Two of Canada’s biggest banks lowered residential mortgage rates on Tuesday at a time when falling bond yields are slashing funding costs for financial institutions.
While it is unclear how low mortgage rates will ultimately go, some observers suggest that bond yields could dip further over the coming months. That could be a boon for consumers in a slowing housing market.
BMO reduced its posted rate for its five-year fixed-rate mortgage by 0.10 per cent to 5.29 per cent, effective Wednesday.
It is also offering “special” low rates, including a five-year fixed mortgage at 3.49 per cent. That discounted rate is subject to change without notice, BMO said in its release.
Toronto-Dominion Bank later matched BMO’s posted rate of 5.29 per cent for a five-year closed mortgage, also effective Wednesday.
TD also announced a new “special fixed rate” offer of 3.89 per cent for a five-year closed mortgage loan.
Five-year fixed-rate mortgages continue to be the most popular choice for Canadian homeowners and there is mounting speculation that other banks were likely to follow suit.
That is because bond yields have continued to tumble in recent weeks amid ongoing economic woes in the United States. That, in turn, has made it cheaper for banks to fund mortgages.
“The (bond) market expects the Federal Reserve to undertake more stimulative measures to reduce long-term interest rates, most likely by purchasing treasury notes in the coming months,” said Sal Guatieri, a senior economist with BMO Capital Markets.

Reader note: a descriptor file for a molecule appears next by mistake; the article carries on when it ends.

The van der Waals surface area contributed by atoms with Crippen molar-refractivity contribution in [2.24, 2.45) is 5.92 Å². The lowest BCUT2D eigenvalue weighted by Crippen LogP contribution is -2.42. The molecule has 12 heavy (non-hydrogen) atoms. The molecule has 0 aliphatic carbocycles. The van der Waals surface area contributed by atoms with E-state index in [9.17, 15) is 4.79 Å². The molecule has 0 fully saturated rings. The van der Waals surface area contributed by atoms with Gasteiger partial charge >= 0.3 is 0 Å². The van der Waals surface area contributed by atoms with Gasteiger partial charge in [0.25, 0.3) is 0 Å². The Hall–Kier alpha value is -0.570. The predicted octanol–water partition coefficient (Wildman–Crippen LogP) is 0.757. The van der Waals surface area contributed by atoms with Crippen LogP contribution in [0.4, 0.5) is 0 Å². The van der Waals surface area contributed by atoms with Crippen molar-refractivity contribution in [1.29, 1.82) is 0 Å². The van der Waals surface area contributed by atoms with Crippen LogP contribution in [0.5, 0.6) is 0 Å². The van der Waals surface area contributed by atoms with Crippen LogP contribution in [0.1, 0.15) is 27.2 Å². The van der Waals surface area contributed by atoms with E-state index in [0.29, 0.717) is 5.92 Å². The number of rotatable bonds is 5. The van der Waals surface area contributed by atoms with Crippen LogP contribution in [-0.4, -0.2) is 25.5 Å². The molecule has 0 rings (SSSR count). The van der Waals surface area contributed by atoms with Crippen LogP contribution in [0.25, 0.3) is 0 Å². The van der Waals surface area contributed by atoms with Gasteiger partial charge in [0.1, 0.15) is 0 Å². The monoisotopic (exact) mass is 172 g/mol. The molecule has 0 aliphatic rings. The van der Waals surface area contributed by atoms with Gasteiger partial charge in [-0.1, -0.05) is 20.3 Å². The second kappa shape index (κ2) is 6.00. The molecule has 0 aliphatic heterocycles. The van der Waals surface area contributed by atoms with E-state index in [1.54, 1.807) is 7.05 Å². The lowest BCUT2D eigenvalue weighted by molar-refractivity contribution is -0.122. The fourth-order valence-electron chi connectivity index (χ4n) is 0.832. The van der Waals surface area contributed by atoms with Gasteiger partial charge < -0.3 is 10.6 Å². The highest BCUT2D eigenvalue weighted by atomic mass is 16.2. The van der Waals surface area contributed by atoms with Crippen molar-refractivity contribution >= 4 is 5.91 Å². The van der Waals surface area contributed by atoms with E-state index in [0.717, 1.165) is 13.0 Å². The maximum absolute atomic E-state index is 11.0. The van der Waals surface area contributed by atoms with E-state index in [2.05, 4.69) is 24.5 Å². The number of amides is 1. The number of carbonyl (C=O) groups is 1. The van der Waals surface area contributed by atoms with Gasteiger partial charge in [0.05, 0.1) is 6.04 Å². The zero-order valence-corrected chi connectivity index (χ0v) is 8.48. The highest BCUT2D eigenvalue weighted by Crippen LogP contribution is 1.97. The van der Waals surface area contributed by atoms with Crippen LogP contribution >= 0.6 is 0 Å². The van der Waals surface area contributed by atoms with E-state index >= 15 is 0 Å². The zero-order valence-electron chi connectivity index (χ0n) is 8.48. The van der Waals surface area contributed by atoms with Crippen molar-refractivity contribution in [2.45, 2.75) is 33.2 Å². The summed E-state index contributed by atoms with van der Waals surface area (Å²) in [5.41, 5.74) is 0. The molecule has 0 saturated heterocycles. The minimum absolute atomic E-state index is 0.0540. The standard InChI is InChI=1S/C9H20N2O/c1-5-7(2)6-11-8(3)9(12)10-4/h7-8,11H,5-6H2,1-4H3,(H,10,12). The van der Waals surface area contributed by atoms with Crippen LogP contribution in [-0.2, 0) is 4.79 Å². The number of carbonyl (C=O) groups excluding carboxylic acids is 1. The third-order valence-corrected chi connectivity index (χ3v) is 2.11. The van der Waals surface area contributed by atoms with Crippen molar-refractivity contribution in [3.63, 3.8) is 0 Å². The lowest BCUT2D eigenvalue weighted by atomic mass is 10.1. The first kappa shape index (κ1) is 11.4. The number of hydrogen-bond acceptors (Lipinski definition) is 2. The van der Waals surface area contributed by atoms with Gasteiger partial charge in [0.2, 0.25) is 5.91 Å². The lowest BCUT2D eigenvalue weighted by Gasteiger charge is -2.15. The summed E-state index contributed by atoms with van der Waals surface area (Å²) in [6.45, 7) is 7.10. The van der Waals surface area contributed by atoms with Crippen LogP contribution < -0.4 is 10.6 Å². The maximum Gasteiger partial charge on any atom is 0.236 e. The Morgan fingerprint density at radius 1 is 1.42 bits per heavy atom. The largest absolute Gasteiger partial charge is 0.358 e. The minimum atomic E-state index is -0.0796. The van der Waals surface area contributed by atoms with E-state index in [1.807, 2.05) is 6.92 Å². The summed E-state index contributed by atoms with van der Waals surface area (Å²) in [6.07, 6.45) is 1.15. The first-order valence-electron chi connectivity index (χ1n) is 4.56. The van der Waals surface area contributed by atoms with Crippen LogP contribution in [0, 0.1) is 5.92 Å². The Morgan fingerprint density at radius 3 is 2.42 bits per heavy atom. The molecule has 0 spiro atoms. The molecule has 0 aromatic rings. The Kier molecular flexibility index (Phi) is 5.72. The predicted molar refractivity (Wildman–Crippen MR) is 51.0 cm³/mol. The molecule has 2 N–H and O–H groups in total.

The Fed could take that action as early as November. “So the market is already moving ahead of that expectation of Fed treasury purchases and has driven down longer-term interest rates,” Guatieri added.
The Bank of Canada, meanwhile, is expected to hold its trendsetting interest rate steady for the foreseeable future — another factor driving market sentiment on this side of the border.
While variable-rate mortgages are largely influenced by the banks’ prime rates, conventional fixed-rate mortgages are linked to the bond market.
Banks generally try to match maturities when they finance mortgages with bonds. That means five-year mortgages are paired with five-year bonds.
The yield on the five-year Government of Canada benchmark bond was 1.87 per cent on Oct. 8, according to data on the Bank of Canada’s website.
Guatieri, for one, expects government bond yields to ease “modestly further” over the coming months.
“For the most part, the interest rate environment should remain quite benign and supportive of the economy,” he added.
SOURCE: THE TORONTO STAR